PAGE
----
Friday, February 11, 2011

The Committee To Protect The Revolution.

El MAHALLA EL KUBRA - The revolt shaking Cairo didn't start in Cairo. It began in this city of textile mills and choking pollution set amid the cotton and vegetable fields of the Nile Delta.

Hamdi Hussein, 59, a gray-haired labor leader and avowed communist who has been arrested more times than he can remember, says that so far, the regime has chosen which groups it wants to talk with. But Hussein said that may change with the formation here of what is intended to be a nationwide "committee to protect the revolution." He described it as an attempt to make sure the interests of the poor are represented in any changes and also to target corrupt members of the ruling party, especially government-sponsored union leaders. Another role, he said, would be to counter the Muslim Brotherhood, a traditional enemy of the left but the largest single voice in the opposition.

"Do not be silenced," says the buddy in the clip below. "Whether you are a Christian, whether you are a Muslim, whether you are an atheist, you will demand your God-damned rights. We will not be silenced, and we will have our rights one way or the other. We will never be silenced. . ."

2 Comments:

Blogger Skookum1 said...

Watch the video - powerful stuff.

And like it says, please share this. The lyrics are really what the people are saying in it, and what they are doing; that's the real anthem. What the singer is saying, how the melody of the soundtrack sounds - it's far less powerful a song than what we are seeing and hearing from the people of Egypt... in their own voices, and with their own stones and blood.

I know my history very well, and what has happening in Cairo has never happened before, not of this scale, not of this kind. Anywhere. They aren't going to let their voices be coopted, not one bit, by any shuffling of chairs. What the US must really be worried about here is not another Islamist revolution, though that's what the western media is warning of as if in pretext to finding a half-solution to keep US interests in place, another extremist Islamist state - that's not what this is at all, what this revolution is, and it scares the willies out of the world corruption machine, the one that takes from the poor and gives the rich.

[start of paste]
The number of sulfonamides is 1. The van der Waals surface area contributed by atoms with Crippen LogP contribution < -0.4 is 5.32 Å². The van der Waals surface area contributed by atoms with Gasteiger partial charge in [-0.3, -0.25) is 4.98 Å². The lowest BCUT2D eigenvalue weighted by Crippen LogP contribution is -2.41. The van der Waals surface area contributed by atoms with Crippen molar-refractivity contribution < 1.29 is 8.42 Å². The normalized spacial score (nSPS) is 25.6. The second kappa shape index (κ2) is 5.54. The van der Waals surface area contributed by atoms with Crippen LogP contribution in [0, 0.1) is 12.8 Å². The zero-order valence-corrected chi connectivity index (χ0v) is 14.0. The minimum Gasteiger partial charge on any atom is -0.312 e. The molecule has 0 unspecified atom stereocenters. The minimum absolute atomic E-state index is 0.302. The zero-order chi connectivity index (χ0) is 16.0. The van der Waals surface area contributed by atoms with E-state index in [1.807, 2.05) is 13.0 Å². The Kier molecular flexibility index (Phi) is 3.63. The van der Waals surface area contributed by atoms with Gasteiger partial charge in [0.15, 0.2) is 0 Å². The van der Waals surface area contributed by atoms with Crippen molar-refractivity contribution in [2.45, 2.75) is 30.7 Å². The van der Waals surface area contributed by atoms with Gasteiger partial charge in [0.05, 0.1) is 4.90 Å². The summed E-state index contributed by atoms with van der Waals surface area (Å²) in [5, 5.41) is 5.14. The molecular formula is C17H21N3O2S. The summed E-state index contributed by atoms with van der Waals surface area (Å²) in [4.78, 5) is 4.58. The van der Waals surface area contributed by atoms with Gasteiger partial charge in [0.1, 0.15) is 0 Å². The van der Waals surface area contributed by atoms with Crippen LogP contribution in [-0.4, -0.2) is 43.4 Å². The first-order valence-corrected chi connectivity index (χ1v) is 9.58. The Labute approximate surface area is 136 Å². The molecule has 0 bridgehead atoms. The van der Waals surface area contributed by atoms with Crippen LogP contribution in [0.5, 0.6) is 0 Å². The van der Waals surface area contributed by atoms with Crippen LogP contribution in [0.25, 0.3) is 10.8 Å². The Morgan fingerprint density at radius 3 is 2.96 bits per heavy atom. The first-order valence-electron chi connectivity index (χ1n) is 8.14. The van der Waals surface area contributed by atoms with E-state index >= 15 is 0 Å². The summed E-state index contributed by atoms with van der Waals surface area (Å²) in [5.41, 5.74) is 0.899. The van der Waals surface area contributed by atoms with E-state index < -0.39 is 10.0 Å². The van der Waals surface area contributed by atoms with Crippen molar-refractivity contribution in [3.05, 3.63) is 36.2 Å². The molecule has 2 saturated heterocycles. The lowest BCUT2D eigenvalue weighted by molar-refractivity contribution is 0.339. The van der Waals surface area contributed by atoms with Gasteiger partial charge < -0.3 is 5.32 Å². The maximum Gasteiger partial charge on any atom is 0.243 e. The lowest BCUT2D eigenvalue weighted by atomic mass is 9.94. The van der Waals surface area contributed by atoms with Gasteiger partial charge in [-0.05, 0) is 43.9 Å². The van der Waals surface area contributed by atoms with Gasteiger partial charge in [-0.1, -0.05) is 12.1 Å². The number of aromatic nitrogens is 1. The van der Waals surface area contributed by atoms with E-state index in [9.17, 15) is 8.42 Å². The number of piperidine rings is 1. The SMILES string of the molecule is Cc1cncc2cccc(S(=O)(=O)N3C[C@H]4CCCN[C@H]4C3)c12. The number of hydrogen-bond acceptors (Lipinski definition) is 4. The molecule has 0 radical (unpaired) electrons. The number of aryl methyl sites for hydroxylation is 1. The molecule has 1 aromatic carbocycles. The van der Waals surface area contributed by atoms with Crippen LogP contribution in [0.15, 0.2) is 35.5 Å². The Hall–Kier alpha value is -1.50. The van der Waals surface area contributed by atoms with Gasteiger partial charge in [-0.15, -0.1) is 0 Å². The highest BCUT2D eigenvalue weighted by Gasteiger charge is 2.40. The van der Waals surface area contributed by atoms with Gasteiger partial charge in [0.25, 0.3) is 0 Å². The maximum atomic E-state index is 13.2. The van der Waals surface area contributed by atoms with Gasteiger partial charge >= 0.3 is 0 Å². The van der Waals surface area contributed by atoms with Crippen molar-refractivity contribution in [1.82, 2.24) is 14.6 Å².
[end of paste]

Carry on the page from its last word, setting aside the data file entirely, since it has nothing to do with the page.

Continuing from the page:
The Moslem Brotherhood can't win this either, and the people at large now it and they would be met by the same resistance we are seeing in that video: by a people who have fully thrown off the system of corruption billions of greenbacks supported for years, angered by hunger and torture and shame.

Now the army that money built has taken sides with the people - and the people themselves are risen, and not about to be coopted by any more repressive form of regime - Islamism - than that already endured under Mubarak - and under Sadat before him.

This isn't about Israel, it's not about US interests; it's about a sovereign people resisting military invention by their own government. This is bigger than the Berlin Wall coming down, and in some ways it's bigger than 9-11.

The world just changed.

Egypt is the birthplace of our civilization. It is doing that again; as it has times before - giving birth to new ideas and new movements. And new times, for better or worse.

Let's hope for the better. Which means that the people of Egypt will win this, and gives us a new kind of country, a new kind of government. Worse, well, it could get a lot worse, but these images tell a truth that no amount of blood will drown out.

2:22 AM  
Blogger Henry said...

RE: This is bigger than the Berlin Wall coming down, and in some ways it's bigger than 9-11. The world just changed.

Let's hope so. I take a different approach. The reason this revolution succeeded is because the Egyptian regime wasn't vicious enough to want to do the full-scale suppression that would be required to stifle the revolt. I can only hope the same thing will happen in regimes that don't have such qualms (i.e. China, Iran, Syria etc.) but I wouldn't hold my breath. Tunisia and Egypt were -- relatively speaking of course -- low hanging fruit.

9:04 AM  

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